“Proposals to fund Medicare for All have focused on raising taxes. But what if we could imagine another way entirely?”
The Institute for Policy Studies on Thursday shared the results of extensive research into how the $750 billion U.S. military budget could be significantly slashed, freeing up annual funding to cover the cost of Medicare for All—calling into question the notion that the program needs to create any tax burden whatsoever for working families.
Lindsay Koshgarian, director of the National Priorities Project at the Institute for Policy Studies (IPS), took aim in a New York Times op-ed at a “chorus of scolds” from both sides of the aisle who say that raising middle class taxes is the only way to pay for Medicare for All. The pervasive claim was a primary focus of Tuesday night’s debate, while Medicare for All proponents Sens. Bernie Sanders (I-Vt.) and Elizabeth Warren (D-Mass.) attempted to focus on the dire need for a universal healthcare program.
For months, we’ve been saying that we could fund plans like #MedicareForAll by cutting over $300 billion from the military budget.
— Institute for Policy Studies (@IPS_DC) October 17, 2019
At the Democratic presidential primary debate on CNN Tuesday night, Sen. Elizabeth Warren (D-Mass.) was criticized by some opponents for saying that “costs will go down for hardworking, middle-class families” under Medicare for All, without using the word “taxes.” Sen. Bernie Sanders (I-Vt.), on the other hand, clearly stated that taxes may go up for some middle class families but pointed out that the increase would be more than offset by the fact that they’ll no longer have to pay monthly premiums, deductibles, and other medical costs.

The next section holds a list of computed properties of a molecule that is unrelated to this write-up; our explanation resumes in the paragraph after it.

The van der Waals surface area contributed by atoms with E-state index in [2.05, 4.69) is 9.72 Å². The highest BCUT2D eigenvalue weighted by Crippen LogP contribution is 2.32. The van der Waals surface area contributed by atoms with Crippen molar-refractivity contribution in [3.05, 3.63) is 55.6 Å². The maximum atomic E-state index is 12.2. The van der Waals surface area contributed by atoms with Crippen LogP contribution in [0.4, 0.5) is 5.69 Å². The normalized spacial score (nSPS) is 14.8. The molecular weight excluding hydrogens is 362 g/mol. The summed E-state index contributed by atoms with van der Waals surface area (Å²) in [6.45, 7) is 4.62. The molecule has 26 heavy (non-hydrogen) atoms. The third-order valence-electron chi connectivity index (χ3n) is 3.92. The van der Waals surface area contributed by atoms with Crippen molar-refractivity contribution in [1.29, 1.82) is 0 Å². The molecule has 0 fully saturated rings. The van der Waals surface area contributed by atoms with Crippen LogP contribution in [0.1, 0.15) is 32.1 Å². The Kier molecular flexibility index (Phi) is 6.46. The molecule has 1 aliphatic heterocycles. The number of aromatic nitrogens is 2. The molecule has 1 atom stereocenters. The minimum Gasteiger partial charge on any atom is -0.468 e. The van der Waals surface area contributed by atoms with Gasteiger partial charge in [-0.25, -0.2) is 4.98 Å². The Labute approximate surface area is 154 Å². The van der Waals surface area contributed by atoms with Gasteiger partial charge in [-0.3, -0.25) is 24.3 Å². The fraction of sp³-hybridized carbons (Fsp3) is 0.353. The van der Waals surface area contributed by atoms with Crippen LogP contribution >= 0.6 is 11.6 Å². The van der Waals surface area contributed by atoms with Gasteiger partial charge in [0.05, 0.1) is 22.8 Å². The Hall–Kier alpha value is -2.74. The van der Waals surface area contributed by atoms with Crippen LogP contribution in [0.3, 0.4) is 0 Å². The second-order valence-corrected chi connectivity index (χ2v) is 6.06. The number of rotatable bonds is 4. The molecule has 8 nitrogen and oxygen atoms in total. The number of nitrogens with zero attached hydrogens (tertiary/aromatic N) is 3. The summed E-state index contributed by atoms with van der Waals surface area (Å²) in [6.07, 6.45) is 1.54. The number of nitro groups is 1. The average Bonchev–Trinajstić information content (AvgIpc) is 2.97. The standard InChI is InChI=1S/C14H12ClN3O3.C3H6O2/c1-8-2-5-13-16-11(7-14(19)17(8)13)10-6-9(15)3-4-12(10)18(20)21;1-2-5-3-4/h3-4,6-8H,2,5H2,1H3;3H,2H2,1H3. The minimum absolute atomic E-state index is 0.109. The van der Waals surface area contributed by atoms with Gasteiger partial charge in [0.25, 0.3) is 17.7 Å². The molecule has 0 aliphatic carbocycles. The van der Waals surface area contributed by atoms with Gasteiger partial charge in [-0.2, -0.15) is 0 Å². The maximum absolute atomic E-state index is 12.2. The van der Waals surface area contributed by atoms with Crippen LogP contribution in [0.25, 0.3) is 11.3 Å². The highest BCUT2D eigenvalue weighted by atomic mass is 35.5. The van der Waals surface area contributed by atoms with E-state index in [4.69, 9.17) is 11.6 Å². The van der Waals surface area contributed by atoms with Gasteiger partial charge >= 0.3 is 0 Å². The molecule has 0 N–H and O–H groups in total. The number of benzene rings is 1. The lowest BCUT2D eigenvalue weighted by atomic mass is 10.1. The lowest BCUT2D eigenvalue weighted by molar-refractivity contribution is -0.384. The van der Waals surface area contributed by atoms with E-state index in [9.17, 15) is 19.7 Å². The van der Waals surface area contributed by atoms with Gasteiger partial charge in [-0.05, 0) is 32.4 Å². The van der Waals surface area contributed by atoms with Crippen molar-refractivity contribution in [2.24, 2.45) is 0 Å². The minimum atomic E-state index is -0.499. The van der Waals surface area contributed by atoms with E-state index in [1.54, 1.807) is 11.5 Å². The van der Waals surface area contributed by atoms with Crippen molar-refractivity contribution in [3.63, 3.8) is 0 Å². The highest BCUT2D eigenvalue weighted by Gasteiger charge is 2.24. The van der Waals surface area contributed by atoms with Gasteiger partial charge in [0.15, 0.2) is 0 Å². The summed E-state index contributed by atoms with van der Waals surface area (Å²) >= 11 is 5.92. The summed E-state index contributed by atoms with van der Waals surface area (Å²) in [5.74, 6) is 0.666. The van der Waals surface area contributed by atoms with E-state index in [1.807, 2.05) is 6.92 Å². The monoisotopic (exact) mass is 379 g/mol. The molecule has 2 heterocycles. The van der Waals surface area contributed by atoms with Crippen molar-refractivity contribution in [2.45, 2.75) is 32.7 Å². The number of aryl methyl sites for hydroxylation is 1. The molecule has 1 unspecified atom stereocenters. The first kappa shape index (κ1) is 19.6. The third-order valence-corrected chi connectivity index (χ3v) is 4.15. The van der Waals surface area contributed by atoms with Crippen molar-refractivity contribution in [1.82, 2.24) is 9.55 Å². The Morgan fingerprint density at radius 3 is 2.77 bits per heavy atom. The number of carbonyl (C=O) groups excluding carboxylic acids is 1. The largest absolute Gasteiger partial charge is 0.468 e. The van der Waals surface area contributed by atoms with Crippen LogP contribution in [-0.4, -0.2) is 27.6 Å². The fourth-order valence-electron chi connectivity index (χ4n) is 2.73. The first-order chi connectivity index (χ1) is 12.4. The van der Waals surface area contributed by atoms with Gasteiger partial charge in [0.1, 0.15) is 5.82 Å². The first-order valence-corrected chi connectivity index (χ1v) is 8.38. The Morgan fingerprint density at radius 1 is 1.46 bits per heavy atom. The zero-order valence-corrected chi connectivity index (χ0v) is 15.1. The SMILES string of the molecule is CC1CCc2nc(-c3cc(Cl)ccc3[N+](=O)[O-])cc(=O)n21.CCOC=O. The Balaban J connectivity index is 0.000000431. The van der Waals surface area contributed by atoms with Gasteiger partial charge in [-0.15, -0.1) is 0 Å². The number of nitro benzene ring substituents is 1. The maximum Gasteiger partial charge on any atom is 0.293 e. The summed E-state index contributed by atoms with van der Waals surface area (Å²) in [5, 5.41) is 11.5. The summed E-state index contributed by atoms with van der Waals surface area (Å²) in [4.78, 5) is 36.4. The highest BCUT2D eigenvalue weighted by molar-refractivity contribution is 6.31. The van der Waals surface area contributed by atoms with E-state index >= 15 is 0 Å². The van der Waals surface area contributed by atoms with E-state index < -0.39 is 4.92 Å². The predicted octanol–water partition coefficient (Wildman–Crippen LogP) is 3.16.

“Voters want to see U.S. funding go to domestic needs such as healthcare, or to other national security tools like diplomacy, instead of to the Pentagon and more endless war.”
—Data for Progress
“All these ambitious policies of course will come with a hefty price tag,” wrote Koshgarian. “Proposals to fund Medicare for All have focused on raising taxes. But what if we could imagine another way entirely?”
“Over 18 years, the United States has spent $4.9 trillion on wars, with only more intractable violence in the Middle East and beyond to show for it,” she added. “That’s nearly the $300 billion per year over the current system that is estimated to cover Medicare for All (though estimates vary).”
“While we can’t un-spend that $4.9 trillion,” Koshgarian continued, “imagine if we could make different choices for the next 20 years.”
Koshgarian outlined a multitude of areas in which the U.S. government could shift more than $300 billion per year, currently used for military spending, to pay for a government-run healthcare program. Closing just half of U.S. military bases, for example, would immediately free up $90 billion.
“What are we doing with that base in Aruba, anyway?” Koshgarian asked.
Other areas where IPS identified savings include:
- cancellation of current plans to develop more nuclear weapons, saving $20 billion
- a total nuclear weapons ban, saving $43 billion
- ending military partnerships with private contractors, saving $364 billion
- production cuts for the F-35—a military plane with 900 performance deficiencies, according to the Government Accountability Office—saving $17.7 billion
- a shift of $33 billion per year, currently used to provide medical care to veterans, servicemembers, and their families, to Medicare for All’s annual budget.
“This item takes us well past our goal of saving $300 billion,” Koshgarian wrote of the last item.
As Koshgarian published her op-ed in the Times, progressive think tank Data for Progress released its own report showing that a majority of Americans support a “progressive foreign policy” far less focused on decades-long on-the-ground wars, establishing military bases around the world, drone strikes, and arms sales.